Rausch receives strong support for a second term

State Sen. Becca Rausch waves to voters on Nov. 3 as they arrive at the high school. Staff Photo/Max Bowen

By Max Bowen-max.bowen@northstarreporter.com

The voters have spoken, and they want State Sen. Becca Rausch to remain in office.

Rausch, [D-Needham] has received an overwhelming majority of the votes cast in the race to represent the Middlesex, Norfolk, and Bristol districts of the state senate. As of this time, she has 56,701 votes to challenger Matt Kelly’s 38,498.

All of the precincts have reported in, with the exception of Precinct 1 in North Attleborough. Due to technical issues, the results of that precinct –993 votes—will not be available for a few days.

Kelly, a member of the Franklin Town Council, posted to his campaign’s Facebook page to thank his campaign team and the voters. He said the campaign was about “common sense and working for the common person who fights each and every day to put food on their table, and keep their job to pay the rising taxes in their community.” Though he didn’t get the votes needed, he was proud of everyone who waved, sent a text of encouragement, or called with an endorsement.

We worked hard, fought an admirable and clean fight and at the end of the day came up a little short,” he wrote.

Matt Kelly, Republican candidate for state senate, waves to voters as they arrive at North Attleborough High School, the town’s sole polling location. Staff Photo/Max Bowen

Kelly said that one thing people should take from the election is that state government seems to have no plan to pay back rising debt, support struggling businesses, or rising costs in the communities.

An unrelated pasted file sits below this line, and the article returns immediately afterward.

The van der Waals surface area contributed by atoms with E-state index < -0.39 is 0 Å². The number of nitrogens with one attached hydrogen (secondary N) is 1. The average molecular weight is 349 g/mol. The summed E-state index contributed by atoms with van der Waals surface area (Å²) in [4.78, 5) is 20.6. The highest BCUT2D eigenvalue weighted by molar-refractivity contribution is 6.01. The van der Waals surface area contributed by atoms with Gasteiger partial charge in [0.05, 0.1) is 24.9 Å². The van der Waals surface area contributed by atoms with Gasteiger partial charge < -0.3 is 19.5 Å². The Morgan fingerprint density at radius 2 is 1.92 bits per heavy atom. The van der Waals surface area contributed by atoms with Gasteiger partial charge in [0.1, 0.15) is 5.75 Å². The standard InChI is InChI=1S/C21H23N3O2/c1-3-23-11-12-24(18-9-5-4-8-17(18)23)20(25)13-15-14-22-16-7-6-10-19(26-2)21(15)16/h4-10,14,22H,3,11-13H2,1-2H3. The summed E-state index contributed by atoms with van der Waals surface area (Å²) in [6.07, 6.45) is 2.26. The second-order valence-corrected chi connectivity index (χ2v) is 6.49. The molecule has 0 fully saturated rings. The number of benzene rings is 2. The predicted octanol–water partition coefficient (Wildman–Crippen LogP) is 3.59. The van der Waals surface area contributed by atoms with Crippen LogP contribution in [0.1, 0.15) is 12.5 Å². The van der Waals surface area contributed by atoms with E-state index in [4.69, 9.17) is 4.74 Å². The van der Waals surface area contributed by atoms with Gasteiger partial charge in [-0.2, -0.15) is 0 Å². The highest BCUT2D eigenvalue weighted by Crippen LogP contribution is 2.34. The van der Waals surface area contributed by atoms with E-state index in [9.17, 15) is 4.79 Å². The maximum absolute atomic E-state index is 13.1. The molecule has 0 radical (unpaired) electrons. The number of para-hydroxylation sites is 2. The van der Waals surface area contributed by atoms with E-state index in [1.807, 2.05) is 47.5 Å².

I am discouraged that many voters in our district preferred to vote along party lines, based solely on national agendas and politics over local issues that have a greater and longer lasting effect on our communities,” he wrote. “I hope that we can move past this divisiveness and focus on what’s important before it’s too late.”

Rausch expressed her gratitude to the voters who made it to the polls on Nov. 3 and to those that cast their votes early in person or by mail. She said she is ready to get to work and plans to continue right away, with perhaps a brief break to be with her family. She said the wide lead shows the faith that the voters have in her.

I’m ready and raring to go to put my proven leadership to work in the next [term],” said Rausch.

When asked about the issues that people seemed most focused on, Rausch cited public health, one she has been focused on since elected. Improved COVID-19 relief has been another, as well as reproductive rights.

Those are issues that were top of my list from voters,” she said.

In an online announcement made on Wednesday, Rausch thanked her supporters, saying that they spoke against unraveling progress. She said that the nation is facing dark times with an uncertain future, but remains confident that good will win out over evil, and love over hate.

We can do hard things, we’ve been doing it for years,” she said. “We know that eventually, the arc will bend our way.”